The Discovery Channel’s Mythbusters Test the Effects of Turning off the Lights
In an episode of the Discovery Channel’s hit popular science show, Mythbusters, the cast tests if turning the lights off every time you leave the room really conserves energy. Details about the experiment and its results are included below…
This myth is featured in Episode 69: Lights On or Off?, which was originally aired on December 13, 2006.
Myth Title: Lights On or Off?
Myth Description: Do you really save money turning off the lights when leaving the room even for a brief moment? And, does turning on and off the lights often reduce the longevity of the bulbs?
Hypothesis: The “start up” burst of energy consumes more energy than leaving the lights on continually
Procedure/Experimental Design: The MythBusters test common types of lightbulbs: incandescent, fluorescent, metal halide, and even an LED
Results: Even with the fluorescent bulb having the largest start-up surge, needing to be off for 23 seconds before it is more energy efficient to leave it off, it is still a small amount of time before it is more energy efficient to leave them off.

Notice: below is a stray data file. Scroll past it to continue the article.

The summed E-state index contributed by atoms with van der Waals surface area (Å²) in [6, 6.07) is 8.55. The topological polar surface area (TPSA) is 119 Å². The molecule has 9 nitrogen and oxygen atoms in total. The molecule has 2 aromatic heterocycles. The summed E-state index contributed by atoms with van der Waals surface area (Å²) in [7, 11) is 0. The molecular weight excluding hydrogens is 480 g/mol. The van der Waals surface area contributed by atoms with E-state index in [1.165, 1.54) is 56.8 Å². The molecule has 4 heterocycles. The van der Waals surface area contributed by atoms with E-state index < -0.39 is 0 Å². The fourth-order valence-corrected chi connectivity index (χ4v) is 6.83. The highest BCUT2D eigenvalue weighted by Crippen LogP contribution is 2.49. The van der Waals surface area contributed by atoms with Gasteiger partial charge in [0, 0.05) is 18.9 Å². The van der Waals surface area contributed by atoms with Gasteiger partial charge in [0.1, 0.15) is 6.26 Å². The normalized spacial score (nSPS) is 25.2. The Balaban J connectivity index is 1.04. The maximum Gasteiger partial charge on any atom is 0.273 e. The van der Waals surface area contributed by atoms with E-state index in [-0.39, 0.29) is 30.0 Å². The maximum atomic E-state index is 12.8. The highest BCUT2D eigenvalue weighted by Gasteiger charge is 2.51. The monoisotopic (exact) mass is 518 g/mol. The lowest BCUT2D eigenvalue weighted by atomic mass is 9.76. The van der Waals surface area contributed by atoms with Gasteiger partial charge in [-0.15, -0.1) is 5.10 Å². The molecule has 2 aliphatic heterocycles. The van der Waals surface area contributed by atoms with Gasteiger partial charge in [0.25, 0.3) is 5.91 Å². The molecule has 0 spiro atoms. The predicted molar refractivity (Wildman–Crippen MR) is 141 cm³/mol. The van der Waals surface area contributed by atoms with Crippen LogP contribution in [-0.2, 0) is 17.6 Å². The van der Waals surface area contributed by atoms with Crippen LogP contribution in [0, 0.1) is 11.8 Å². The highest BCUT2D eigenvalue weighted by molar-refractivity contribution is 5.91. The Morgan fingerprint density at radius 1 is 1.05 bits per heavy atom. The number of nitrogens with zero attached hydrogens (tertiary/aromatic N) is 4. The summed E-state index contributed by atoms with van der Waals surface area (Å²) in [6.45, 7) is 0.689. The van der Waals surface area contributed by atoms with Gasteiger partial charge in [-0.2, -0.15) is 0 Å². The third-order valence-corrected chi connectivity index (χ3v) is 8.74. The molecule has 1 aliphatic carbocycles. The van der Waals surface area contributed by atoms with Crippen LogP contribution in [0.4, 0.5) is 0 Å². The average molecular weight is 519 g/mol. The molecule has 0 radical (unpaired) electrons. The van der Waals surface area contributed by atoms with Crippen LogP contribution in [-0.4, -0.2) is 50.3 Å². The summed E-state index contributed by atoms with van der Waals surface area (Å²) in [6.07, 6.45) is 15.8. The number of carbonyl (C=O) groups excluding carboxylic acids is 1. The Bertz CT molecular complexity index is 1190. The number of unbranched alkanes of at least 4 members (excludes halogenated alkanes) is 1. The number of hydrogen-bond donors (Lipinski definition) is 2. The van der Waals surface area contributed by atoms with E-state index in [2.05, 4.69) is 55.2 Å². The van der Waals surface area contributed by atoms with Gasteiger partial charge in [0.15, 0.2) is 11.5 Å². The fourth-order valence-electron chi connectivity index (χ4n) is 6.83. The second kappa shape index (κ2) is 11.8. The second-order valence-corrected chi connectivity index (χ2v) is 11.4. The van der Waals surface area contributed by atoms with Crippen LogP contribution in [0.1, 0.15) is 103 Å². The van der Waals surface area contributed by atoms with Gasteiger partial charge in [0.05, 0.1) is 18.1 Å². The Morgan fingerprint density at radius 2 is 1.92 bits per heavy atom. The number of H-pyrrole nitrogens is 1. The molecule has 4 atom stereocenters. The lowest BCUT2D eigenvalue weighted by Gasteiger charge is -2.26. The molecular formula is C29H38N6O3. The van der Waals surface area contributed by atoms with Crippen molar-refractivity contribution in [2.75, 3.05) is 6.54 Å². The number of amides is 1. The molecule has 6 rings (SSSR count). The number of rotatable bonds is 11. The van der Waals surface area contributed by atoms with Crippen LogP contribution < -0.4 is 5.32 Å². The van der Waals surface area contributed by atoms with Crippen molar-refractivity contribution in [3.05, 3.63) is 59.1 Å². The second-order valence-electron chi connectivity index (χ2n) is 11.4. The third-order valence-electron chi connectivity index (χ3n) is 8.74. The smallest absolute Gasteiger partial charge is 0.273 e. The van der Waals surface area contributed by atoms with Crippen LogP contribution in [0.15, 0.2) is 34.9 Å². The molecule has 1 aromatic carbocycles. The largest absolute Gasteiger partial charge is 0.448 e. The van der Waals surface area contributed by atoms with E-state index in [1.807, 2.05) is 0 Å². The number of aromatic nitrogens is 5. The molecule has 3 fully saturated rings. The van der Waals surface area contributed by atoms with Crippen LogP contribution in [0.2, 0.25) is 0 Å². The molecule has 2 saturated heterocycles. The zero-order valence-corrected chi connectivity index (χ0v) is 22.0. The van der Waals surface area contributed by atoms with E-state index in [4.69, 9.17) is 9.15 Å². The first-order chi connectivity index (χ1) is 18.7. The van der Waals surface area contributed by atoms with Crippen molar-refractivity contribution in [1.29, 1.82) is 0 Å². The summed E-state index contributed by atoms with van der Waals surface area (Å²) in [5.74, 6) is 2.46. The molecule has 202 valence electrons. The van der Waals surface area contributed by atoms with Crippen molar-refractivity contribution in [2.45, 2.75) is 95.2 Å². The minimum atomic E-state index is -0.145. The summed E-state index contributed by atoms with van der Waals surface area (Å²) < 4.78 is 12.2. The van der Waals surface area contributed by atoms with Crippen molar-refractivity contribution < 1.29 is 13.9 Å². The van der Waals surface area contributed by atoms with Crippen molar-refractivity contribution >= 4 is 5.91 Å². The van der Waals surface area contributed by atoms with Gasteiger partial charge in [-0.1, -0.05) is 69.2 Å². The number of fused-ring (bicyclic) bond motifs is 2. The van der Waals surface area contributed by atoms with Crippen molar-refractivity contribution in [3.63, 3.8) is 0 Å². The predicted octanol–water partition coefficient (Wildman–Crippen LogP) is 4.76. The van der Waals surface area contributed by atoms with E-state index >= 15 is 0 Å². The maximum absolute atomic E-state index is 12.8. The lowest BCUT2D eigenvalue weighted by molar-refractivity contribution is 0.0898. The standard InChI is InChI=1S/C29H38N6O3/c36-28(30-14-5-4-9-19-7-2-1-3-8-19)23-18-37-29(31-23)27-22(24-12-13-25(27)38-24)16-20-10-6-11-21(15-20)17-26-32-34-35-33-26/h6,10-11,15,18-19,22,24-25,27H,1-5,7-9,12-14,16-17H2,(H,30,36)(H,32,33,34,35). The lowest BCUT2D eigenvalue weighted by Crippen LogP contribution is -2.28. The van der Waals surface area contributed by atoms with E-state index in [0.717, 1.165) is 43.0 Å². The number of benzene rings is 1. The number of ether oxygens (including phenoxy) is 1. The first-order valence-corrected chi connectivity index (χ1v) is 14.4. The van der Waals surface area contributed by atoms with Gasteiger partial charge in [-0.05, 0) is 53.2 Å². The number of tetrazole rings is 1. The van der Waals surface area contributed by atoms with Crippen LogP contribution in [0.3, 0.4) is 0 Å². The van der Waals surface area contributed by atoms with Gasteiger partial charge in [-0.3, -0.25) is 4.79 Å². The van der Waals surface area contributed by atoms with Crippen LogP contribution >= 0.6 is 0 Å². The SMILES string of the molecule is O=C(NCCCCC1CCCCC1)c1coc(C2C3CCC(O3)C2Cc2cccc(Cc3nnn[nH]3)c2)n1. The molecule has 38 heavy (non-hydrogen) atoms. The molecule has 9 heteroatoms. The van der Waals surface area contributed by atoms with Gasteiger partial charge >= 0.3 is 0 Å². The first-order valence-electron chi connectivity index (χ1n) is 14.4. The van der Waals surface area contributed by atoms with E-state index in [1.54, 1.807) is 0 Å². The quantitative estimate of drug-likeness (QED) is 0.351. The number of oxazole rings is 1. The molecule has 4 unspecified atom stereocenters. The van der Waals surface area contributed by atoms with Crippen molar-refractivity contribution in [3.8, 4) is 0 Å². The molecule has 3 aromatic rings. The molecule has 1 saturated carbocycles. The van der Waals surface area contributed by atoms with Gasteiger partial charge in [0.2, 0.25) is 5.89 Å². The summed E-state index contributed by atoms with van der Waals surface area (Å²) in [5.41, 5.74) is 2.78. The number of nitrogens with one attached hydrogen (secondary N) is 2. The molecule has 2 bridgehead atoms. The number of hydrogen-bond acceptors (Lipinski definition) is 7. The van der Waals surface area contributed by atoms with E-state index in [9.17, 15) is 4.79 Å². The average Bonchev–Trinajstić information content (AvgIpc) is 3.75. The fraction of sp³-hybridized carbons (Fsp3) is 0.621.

Conclusion: It is better to turn the lights off when leaving the room even for a brief instant.
Busted or Not Busted: Busted
Mythbusters talked with Mark Reisfelt, manager of the Independent Electric Supply where they purchased their light bulbs. He felt that it was best to turn the lights off. To test the myth, they needed to measure energy usage during startup, maintenance (steady state), and shutdown. For steady state energy consumption, they turned on several different types of bulbs for 60 minutes and measured their consumption using a Kill A Watt:
- Incandescent: 90 Watts
- Compact Fluorescent: 10 Watts
- Halogen: 70 Watts
- Metal Halide: 60 Watts
- LED: 1 Watts
- Fluorescent: 10 Watts
For startup energy consumption, Grant hooked up an inductive current loop to a computer and measured the amount of energy used when the turned on the bulbs. With an inductive current loop, you run a wire through the center, which induces a current in the loop. This current is then measured by a digital sampling oscilloscope. Based on the amount of energy consumed turning on the bulb, they were able calculated how long the bulb would have to be turned off in order to make it worth the energy savings, i.e. “It’s best to turn off the bulb if you are leaving the room for”:
- Incandescent: 0.36 seconds
- CFL: 0.015 seconds
- Halogen: .51 seconds
- LED: 1.28 seconds
- Fluorescent: 23.3 seconds
In other words, its almost always best to turn the bulb off. Even the 23 seconds for the fluorescent lights isn’t very long, and the rest of the times are pretty much blinks of an eye.
They tested one final element of this myth: frequently turning lights on and off decreases their life span, thus leading to greater costs. Grant setup a timer and relay to turn the bulbs on and off repeatedly every 2 minutes. After six weeks, only the LED bulb was still working. Based on this test, they extrapolated that it would take five years of ordinary usage to cause the bulbs to burn out.
Busted or Not Busted: Busted